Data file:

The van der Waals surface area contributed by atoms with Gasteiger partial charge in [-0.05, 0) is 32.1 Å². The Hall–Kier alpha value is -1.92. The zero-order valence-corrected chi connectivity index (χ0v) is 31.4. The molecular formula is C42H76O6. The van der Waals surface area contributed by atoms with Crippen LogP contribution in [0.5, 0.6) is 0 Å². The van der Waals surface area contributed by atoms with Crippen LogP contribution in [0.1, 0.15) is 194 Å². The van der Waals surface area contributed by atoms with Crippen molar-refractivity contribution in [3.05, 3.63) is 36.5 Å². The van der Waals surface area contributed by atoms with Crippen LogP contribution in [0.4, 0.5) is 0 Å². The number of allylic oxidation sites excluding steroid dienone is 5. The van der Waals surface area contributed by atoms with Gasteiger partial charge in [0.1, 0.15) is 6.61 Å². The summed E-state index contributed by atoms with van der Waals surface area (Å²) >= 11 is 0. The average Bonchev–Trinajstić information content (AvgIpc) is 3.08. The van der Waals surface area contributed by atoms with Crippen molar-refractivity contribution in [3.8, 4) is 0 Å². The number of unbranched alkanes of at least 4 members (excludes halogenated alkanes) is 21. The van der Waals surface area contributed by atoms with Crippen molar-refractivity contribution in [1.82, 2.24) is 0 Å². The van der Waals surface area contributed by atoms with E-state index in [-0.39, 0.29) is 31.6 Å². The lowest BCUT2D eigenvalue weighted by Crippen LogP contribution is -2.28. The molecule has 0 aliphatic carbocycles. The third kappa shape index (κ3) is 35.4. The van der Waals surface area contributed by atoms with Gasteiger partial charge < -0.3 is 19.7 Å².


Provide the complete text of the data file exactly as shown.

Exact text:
The van der Waals surface area contributed by atoms with Gasteiger partial charge in [-0.05, 0) is 32.1 Å². The Hall–Kier alpha value is -1.92. The zero-order valence-corrected chi connectivity index (χ0v) is 31.4. The molecular formula is C42H76O6. The van der Waals surface area contributed by atoms with Crippen LogP contribution in [0.5, 0.6) is 0 Å². The van der Waals surface area contributed by atoms with Crippen LogP contribution in [0.1, 0.15) is 194 Å². The van der Waals surface area contributed by atoms with Crippen molar-refractivity contribution in [3.05, 3.63) is 36.5 Å². The van der Waals surface area contributed by atoms with Crippen LogP contribution in [0.4, 0.5) is 0 Å². The number of allylic oxidation sites excluding steroid dienone is 5. The van der Waals surface area contributed by atoms with Gasteiger partial charge in [0.1, 0.15) is 6.61 Å². The summed E-state index contributed by atoms with van der Waals surface area (Å²) >= 11 is 0. The average Bonchev–Trinajstić information content (AvgIpc) is 3.08. The van der Waals surface area contributed by atoms with Crippen molar-refractivity contribution in [3.8, 4) is 0 Å². The number of unbranched alkanes of at least 4 members (excludes halogenated alkanes) is 21. The van der Waals surface area contributed by atoms with Crippen molar-refractivity contribution in [1.82, 2.24) is 0 Å². The van der Waals surface area contributed by atoms with E-state index in [-0.39, 0.29) is 31.6 Å². The lowest BCUT2D eigenvalue weighted by Crippen LogP contribution is -2.28. The molecule has 0 aliphatic carbocycles. The third kappa shape index (κ3) is 35.4. The van der Waals surface area contributed by atoms with Gasteiger partial charge < -0.3 is 19.7 Å².